Anyone who read my blog yesterday, or who has passed my house here at Trevadlock Cross and seen the Lib Dem poster supporting Dan Rogerson, our now-defeated MP, will understand that I am truly gutted by what has happened in this election. Far from rewarding the Liberal Democrats for their efforts to keep the Conservative right-wing from dragging the Coalition further from the centre, or for their many good ideas and hard work in government, it appears that they have been punished, while their erstwhile colleagues have got all the credit for the Coalition’s successes. To a degree, that is clearly true, though it is most unfair. But why?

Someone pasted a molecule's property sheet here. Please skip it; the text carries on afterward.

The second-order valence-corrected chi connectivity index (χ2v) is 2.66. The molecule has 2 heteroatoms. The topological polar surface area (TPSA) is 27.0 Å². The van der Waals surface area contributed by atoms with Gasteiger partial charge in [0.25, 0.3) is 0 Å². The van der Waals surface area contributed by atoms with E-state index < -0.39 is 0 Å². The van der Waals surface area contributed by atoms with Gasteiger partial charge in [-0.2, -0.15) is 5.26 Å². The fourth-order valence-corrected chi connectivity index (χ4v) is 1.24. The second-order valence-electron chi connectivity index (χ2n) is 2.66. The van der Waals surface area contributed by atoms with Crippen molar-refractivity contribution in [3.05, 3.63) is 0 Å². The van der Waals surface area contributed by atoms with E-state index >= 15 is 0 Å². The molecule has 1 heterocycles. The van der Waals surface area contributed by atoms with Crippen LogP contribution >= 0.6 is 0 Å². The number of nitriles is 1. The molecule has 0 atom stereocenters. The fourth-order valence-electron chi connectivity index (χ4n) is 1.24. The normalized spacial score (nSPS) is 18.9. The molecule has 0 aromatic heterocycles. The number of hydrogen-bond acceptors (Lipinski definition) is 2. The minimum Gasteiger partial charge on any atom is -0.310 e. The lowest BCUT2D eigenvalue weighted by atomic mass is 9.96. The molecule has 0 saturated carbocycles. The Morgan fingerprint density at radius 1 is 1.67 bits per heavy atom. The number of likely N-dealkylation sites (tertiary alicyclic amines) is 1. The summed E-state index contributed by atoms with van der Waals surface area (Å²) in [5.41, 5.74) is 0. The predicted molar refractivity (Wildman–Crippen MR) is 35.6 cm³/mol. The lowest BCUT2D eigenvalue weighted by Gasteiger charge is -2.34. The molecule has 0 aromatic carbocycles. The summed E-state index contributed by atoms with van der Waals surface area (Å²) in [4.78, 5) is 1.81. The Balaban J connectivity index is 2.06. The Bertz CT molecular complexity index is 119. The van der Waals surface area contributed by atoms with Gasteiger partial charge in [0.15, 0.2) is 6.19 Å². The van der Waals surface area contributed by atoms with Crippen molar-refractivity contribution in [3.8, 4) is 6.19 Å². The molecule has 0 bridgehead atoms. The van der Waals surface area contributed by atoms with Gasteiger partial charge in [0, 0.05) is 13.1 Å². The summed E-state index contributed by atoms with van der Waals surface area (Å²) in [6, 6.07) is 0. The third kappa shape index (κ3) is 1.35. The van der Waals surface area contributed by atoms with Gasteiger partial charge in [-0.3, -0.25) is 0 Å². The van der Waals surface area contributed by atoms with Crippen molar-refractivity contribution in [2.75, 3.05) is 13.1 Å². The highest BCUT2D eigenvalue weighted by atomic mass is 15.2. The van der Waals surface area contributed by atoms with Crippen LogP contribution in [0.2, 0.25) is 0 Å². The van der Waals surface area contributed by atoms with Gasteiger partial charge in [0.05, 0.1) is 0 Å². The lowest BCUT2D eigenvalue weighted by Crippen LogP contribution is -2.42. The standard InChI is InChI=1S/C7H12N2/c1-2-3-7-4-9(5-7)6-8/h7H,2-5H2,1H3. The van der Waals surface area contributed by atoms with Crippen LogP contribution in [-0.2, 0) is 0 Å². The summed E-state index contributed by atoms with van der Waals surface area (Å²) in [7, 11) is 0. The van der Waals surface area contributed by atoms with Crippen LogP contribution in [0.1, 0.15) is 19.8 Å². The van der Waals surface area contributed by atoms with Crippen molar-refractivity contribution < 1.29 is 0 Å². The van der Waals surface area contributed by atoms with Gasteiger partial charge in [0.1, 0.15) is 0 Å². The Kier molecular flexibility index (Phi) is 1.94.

First of all, it is the common experience of minor partners in a coalition (evidenced from across Europe where coalitions are common) to be slaughtered in a subsequent election. But two further factors are significant, I think. One is that if you look at the voting patterns across England in particular, there has been a shift to the right represented by the good performance of UKIP (thankfully not translated into seats) and the victory of many Conservatives in Lib Dem-Conservative marginals – for example, the whole of the south-west, from being a Liberal Democrat stronghold, has gone blue. Second, the Liberal Democrats' core supporters were alienated by their involvement in the Coalition, which seemed to many (though not to me) a betrayal of principle. The notorious U-turn on tuition fees, which the party acknowledges to have been a mistake on many levels, made this worse, and the press put the nails in the coffin, making the Liberal Democrats appear to be perfidious and unprincipled losers – not the kind of image you want going into a close general election! Paddy Ashdown has bravely said that they will be back, and that Liberal values are needed more than ever, and although I am not a member of the party, I agree that their particular contribution to the political scene is important and I hope they will take courage. Nick Clegg may seem an obvious target for blame, but a leadership change may not be the best thing at this stage, particularly as the party has lost many of its key leadership figures, including those who held ministerial posts in the Coalition. Clegg is at least in parliament, and I would imagine his position is secure at least for the moment – more than can be said for Ed Milliband.